Who is the boss of reading?

Have you ever that thing that when you think about a certain topic, it will pop up everywhere? I get that all the time and in the past few weeks, I have been thinking about who decides that a book is worthy to be read. Are the high-powered readers gatekeepers and only willing to let those in that read the books that are high-brow?

It will come as a surprise that I don’t just wreck my brain about Brexit, but that I actually think about a lot of other stuff too. Mainly reading. Luckily thanks to youtube and starting my own Any Book Bookclub, I am now surrounded by readers both virtual and actual and that has been mighty fine, but the thing that got me pondering started a few weeks ago.

At the local slimming club (yep, I know, yet, trust me in this, it is the most culturally diverse group I belong to), a friend and I were talking about books and a lady chimed in and said that she tried to join a bookclub once and she was made to feel that she was stupid because she did not read literary fiction (or as she referred to them “high and mighty books”) and then she never went again. We were obviously sad about this, but at first I thought, that she would be an isolated case. So I asked some friends, who are readers as to why they don’t attend a bookclub, every single one stated the same reason. Now, I am not saying this is the perfect sample size or anything, but it certainly got me thinking.

Then someone on twitter mused if literary snobbism is something that puts people of reading full stop. And then Dr. Sami Schalk posted this which opened this even wider for me.

“Can I instead write an article about how the concept of guilty pleasures in based in classism, racism, & sexism instead? Because “low brow” often means poor/working class, racialized or feminized things? How bout that article?”

And suddenly all started to make sense to me. If you want to be part of an educated elite you cannot read for entertainment, you must read for advancement and by the sheer act of choosing to read a romance novel, you somehow out yourself as someone who is a bit silly and cannot be taken serious. Nonsense naturally, but still deeply ingrained in society.

My grandmother read voraciously, she and her friends in our village exchanged reading material and had an elaborate system of initials to mark the reading so the bags full of stuff went around the village in the right order. Trust some middle-aged/older ladies to organise the shit out of reading, they loved it and the exchange of reading material always meant chats and random meet ups for a cup of coffee.

Does it matter that the reading material was what we call in Germany “Groschenromane”.

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I don’t think so. My grandmother and her friends had all survived the war, most of them were displaced from various Eastern territories, now, we would talk about Post-Traumatic shock but back then we did not. I know now that my grandmother suffered from depression, as a middle aged woman I have the language to describe what was the matter while I was growing up and I firmly believe that those little novelettes gave her respite from whatever was going on in her head. (She also had arthritis in her hands, so hardbacks were never an option, but the ableism in the reading community is a completely different topic.)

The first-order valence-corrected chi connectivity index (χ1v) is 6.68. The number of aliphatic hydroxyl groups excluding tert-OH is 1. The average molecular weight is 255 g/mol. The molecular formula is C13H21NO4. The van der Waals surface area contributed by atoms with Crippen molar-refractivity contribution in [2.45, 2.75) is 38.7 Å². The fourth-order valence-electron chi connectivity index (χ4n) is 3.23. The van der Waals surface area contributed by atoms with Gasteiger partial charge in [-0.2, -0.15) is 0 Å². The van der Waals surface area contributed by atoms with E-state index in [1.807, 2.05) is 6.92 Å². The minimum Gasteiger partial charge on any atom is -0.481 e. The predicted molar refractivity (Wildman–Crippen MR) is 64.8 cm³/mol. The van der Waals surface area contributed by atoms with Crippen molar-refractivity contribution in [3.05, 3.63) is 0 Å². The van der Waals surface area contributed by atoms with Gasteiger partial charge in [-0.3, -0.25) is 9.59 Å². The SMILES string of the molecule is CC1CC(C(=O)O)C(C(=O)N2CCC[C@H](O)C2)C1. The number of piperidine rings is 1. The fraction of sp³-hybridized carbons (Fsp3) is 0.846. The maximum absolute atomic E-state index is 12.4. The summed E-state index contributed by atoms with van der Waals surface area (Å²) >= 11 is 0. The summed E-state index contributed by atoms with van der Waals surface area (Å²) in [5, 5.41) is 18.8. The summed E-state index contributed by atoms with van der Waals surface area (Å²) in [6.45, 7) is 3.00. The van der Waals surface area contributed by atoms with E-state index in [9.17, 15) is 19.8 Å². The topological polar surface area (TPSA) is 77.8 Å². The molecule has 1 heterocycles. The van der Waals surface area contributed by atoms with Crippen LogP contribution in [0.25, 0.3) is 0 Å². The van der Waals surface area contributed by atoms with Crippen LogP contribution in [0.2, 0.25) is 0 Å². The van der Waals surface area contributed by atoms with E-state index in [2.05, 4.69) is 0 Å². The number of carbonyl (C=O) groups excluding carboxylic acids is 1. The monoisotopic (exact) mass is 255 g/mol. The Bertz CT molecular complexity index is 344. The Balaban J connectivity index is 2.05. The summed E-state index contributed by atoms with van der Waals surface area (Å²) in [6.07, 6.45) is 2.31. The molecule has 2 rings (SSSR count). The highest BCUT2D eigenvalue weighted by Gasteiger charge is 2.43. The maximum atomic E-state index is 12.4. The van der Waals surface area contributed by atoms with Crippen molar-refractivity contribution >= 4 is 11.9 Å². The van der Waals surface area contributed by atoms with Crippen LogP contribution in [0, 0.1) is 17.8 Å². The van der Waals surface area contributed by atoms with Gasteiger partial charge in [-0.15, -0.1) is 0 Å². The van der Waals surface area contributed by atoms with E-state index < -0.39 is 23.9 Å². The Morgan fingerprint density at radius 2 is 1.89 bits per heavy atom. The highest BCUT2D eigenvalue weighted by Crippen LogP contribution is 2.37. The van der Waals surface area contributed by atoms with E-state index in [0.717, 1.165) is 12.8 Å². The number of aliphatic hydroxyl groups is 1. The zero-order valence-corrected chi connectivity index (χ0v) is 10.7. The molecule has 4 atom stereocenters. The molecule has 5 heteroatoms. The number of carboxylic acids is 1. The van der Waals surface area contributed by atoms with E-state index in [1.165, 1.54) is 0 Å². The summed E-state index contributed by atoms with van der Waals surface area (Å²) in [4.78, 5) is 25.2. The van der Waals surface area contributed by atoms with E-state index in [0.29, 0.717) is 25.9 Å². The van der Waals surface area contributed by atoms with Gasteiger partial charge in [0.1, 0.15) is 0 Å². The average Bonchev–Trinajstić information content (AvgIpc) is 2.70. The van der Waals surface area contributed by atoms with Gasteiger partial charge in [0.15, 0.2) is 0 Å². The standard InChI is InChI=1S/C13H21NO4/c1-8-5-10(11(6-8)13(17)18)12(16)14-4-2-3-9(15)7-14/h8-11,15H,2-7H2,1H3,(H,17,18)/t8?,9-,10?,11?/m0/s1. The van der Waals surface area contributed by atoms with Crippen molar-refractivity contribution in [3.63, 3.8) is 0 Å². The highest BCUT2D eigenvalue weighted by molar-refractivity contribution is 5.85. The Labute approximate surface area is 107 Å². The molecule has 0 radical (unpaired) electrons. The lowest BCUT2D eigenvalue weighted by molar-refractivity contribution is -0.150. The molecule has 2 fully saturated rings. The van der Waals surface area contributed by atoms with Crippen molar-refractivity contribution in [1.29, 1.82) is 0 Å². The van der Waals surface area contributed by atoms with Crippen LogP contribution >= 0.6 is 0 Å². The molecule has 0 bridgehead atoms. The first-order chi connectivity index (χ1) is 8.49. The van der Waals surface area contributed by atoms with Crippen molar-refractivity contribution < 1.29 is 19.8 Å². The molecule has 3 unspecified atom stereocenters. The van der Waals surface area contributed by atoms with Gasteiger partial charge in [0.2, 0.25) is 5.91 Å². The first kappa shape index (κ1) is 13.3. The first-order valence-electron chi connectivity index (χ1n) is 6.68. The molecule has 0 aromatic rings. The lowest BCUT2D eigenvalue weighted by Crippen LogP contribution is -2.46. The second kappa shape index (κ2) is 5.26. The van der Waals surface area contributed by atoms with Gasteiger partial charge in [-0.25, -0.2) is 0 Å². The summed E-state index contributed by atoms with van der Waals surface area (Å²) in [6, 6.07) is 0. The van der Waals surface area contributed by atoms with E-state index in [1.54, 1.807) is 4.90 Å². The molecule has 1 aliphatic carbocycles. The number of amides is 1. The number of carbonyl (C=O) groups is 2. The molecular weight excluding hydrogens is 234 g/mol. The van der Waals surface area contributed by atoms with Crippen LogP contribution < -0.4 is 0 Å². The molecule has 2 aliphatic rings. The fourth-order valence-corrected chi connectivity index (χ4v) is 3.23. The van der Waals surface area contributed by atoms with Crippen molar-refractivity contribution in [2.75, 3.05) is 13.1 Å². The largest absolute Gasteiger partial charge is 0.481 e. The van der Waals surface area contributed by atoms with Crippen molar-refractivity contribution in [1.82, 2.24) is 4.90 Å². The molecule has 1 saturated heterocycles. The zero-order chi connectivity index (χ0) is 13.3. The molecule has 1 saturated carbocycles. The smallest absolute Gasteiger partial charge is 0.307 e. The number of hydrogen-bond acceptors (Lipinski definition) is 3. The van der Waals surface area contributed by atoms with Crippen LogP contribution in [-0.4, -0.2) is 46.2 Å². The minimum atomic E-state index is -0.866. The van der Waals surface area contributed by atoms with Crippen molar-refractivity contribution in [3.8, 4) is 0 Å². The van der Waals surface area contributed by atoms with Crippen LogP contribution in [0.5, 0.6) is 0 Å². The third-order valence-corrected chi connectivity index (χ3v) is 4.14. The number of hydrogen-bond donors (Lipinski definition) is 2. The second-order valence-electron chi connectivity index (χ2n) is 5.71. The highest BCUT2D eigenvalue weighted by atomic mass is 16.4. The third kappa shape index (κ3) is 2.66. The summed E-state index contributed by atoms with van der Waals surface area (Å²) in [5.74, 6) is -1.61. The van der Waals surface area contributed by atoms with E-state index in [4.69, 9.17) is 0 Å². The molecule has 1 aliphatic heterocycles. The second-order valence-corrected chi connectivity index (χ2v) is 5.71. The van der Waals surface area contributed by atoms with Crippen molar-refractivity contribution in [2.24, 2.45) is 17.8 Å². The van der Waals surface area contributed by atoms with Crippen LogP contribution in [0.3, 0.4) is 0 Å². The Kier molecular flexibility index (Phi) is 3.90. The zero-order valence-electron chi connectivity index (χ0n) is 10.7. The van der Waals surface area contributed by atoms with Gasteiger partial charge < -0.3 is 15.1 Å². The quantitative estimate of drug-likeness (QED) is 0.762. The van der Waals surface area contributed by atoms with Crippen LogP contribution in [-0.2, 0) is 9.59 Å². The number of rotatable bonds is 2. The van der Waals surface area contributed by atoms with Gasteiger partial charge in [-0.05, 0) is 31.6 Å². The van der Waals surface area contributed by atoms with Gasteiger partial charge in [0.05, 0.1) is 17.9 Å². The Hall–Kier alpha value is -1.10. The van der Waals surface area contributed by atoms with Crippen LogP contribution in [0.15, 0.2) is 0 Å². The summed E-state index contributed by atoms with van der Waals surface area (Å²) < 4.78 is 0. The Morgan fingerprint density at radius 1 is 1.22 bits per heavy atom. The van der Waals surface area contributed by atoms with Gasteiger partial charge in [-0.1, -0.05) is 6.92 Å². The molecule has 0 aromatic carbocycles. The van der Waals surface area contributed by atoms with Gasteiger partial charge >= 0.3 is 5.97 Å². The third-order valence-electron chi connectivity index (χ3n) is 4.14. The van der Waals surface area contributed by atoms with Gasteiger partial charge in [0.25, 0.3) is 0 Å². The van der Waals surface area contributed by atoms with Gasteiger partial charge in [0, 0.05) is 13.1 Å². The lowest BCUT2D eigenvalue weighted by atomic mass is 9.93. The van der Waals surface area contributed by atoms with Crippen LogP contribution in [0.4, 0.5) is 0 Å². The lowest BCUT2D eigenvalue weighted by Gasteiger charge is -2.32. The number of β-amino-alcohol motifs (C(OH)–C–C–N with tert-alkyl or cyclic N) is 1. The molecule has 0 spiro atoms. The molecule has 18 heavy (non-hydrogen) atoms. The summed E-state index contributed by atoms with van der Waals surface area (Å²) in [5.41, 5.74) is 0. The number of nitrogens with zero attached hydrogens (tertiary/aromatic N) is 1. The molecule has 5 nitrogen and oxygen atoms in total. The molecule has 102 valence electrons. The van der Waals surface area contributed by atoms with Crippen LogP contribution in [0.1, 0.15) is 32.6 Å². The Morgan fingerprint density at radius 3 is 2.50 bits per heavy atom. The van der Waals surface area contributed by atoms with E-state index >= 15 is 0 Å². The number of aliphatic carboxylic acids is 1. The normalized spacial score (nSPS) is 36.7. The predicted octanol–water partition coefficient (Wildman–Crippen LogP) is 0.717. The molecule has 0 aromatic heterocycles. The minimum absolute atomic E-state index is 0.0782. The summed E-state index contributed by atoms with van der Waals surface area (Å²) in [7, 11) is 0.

My daughter started secondary school last autumn and so far, I really like how the school handles the whole “reading challenge” thing. They got a challenge book which they can fill out and the expectation is to read 12 books throughout the year in various categories with one set book for all of them to read since the author will visit the school in the summer term. But as for what those books are it does not matter. If you want to read Bone as a classic, you can as long as you can make a case why you fit it into the category. Zero judgement. My daughter read a manga for historical fiction. The school librarian told her that that was an inspired choice. I felt like sending flowers to the librarian.

 

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Bone is surely a classic now.

I think it is no accident that women’s fiction is a “genre” and every time I see someone use it in a way that makes it feel like the put down of a whole sex and women pointing out that they don’t read women’s fiction because they don’t have time for that, I feel like getting my soapbox out and lecturing everyone on how this is a form of oppression and how clever that is because most of us buy into it, shamefully at times picking a title up that is deemed to be light and just right for those silly little women. I have turned it around. I am proud to read fiction written by women – which is all what women’s fiction really is – about women’s lives. Barbary Pym wrote women’s fiction, Jane Austen did, too. There is nothing wrong about reading whatever type of author as long as you enjoy the book.

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Naturally, some readers read for personal advancement, they are keen to learn something from the books, they love structure and wordplay but surely, they can enjoy that and discuss that without having to look down on readers who may not get the same kick out of that.

I always like to cite my daughter’s hate of aubergine and courgette, it’s just not her thing as much as that saddens me, I have come around to just appreciate that she eats sooo many vegetables with gusto. I wish the same would be said for readers and reading, which is mainly why I started the Any Book Bookclub. I hope that people will keep coming talking about whatever book they enjoy, whether that is a footballer’s biography, the latest Mills&Boon or a ManBooker winner, because instead of lamenting of what people don’t read, we should celebrate that they do in fact read.

Author: Melanie

I read, I eat (and cook) and I like to go places.

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